6. tell us what you did on the Jag. I know I went to that 1st E3, but can't remember whether it was w/ Atari or not... Either way I worked on "classics" like Bubsy Barkley Basektball Brett Hull Hockey Supercross/Motorcross Baldies Cybermorph Lynx Lemmings Jimmy Conners Tennis Beach Volleyball Raiden Dino Dudes A little bit on avp Mindripper probably some other stuff I can't remember...I was a tester, producer, designer,etc.
  7. hmm guess I will have to watch this car wreck and see if I'm in it...
  8. I have a Purple color, the speaker doesn't work. Let me know if interested. I also have camera, printer, some unused rolls and a link cable.
  9. I have a sealed Lemmings, let me know if interested I need this: Super Off Road curved version. Complete or loose. Second on my list... this lovely Japanese cart style. Anyone? I still have a bounty out there for a Japanese Klax Atari Lynx cart. Looking for this Desert Strike: Looking for other Lynx items as well: Pins, store displays, promotional items... etc I will eventually be looking for Atari Lynx items boxed as well. (Sun visor, battery pack, rechargeable battery pack, even the Lynx cases) CGE 5th and CGE Cybervirus... I have funds on hold for those if they show up on ebay.
  10. Ah the classic apology letter...the parties involved had a drunken rampage throughout the building. minor vandalism and inappropriate use of toiletries, amusing at the time. Not that I'm condoning the behavior, but a lot of unpaid hours had gone into the titles you guys love? and this was the release valve...
  11. I am selling my sealed edition of LEMMINGS for the LYNX. Lemmings for the LYNX Thanks...
  12. I am auctioning a rare issue of Videogame Advisor. This was a vid game industry mag back in the 90's This issue features a recap of the life Death of the Jag. The article was "ironically" written by Chris Hudak--one of the creators of Black Ice/White Noise for the jag. Video game Advisor
  13. If Atari had 'burnt their bridges' with the retail/dealer/distib. sector as people had claimed, why didn't atari just reduce price, spend/do more on 'co-marketing' and sell direct to end users and not through retail/dealer markets co marketing as in joining with well known media organisations, getting them to offer free advertising in return for a percentage of unit sales based on enquiries/leads received therough the free advertising thru that media organisation (effectively paying for the advertising) Also, Atari relied to much on big name 3rd party support, what atari should have been doing is going down the independent s/w publishing sector (i,e not your us golds, ocean's, EA, activisions etc) that way atari would have a should have a consistant supply of quality games coming through I don't recall any big bane 3rd party supporet except maybe id. Many of the games like Bubsy, NBA Jam, etc. were all licensed deals and funded by atari. To my knowledge none of the big boys were interested in working with us but would take the Tramiels money for a license deal. In regards to co marketing or marketing...the Tramiels for the most part were not in the business of giving things away for free, they wanted the whole pie.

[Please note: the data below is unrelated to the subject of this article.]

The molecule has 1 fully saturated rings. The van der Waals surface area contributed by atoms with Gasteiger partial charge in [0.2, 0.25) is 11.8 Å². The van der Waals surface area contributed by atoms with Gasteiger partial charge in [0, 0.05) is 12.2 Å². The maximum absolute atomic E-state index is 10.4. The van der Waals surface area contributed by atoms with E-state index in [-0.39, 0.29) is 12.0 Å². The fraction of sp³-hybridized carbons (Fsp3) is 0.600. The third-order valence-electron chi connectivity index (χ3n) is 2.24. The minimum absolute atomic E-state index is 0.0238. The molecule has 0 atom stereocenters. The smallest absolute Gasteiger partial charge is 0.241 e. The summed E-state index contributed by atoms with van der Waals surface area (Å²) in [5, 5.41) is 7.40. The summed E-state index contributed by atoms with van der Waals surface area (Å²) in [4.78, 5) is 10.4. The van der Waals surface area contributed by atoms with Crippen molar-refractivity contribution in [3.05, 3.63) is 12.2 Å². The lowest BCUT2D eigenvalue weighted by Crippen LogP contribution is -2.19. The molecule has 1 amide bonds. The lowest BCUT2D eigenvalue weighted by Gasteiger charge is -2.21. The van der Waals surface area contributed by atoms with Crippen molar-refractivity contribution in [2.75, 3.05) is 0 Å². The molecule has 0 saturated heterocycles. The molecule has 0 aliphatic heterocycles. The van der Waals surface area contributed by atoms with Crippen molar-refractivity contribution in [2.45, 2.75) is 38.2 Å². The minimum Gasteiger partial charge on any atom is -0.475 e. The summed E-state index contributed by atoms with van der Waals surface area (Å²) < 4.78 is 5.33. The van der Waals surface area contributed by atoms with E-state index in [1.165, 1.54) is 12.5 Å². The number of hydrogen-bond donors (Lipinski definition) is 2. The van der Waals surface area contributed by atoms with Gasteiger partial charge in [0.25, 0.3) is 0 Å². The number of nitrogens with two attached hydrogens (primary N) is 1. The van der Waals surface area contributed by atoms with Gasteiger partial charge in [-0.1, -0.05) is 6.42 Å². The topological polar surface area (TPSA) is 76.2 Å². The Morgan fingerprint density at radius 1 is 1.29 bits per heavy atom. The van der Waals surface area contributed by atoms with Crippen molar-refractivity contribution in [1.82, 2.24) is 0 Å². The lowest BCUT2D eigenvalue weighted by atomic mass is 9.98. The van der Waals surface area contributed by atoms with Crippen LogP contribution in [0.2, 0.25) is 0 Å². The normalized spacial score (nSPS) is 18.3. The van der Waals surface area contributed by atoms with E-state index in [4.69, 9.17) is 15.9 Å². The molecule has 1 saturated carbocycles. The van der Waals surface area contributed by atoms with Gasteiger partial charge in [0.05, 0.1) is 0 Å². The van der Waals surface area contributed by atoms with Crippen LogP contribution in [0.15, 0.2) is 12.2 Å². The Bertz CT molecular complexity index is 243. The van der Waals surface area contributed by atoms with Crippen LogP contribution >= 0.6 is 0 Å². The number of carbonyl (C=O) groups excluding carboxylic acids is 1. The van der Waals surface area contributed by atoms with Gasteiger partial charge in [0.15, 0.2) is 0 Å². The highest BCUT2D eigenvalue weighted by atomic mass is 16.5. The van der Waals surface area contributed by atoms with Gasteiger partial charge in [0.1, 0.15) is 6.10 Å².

14. Yeah it was a skeleton crew. The Tramiels had money though. And they had some clout as did the name. They just didn't have the desire to market the product. In reality marketing is key. Old school sales people have a belief that the "product sells it self", this may (or not) have been true at sometime, but today you need a good marketing and promotion engine behind your product. Its actually pretty easy to design and make (to prototype) a mid range game system, technically I have done it a few times at the last company I worked for. It all comes down to software and marketing. Even if you had a skeleton crew you can farm out a lot of work. As long as you could market and distribute it you could probably make money if the games were good.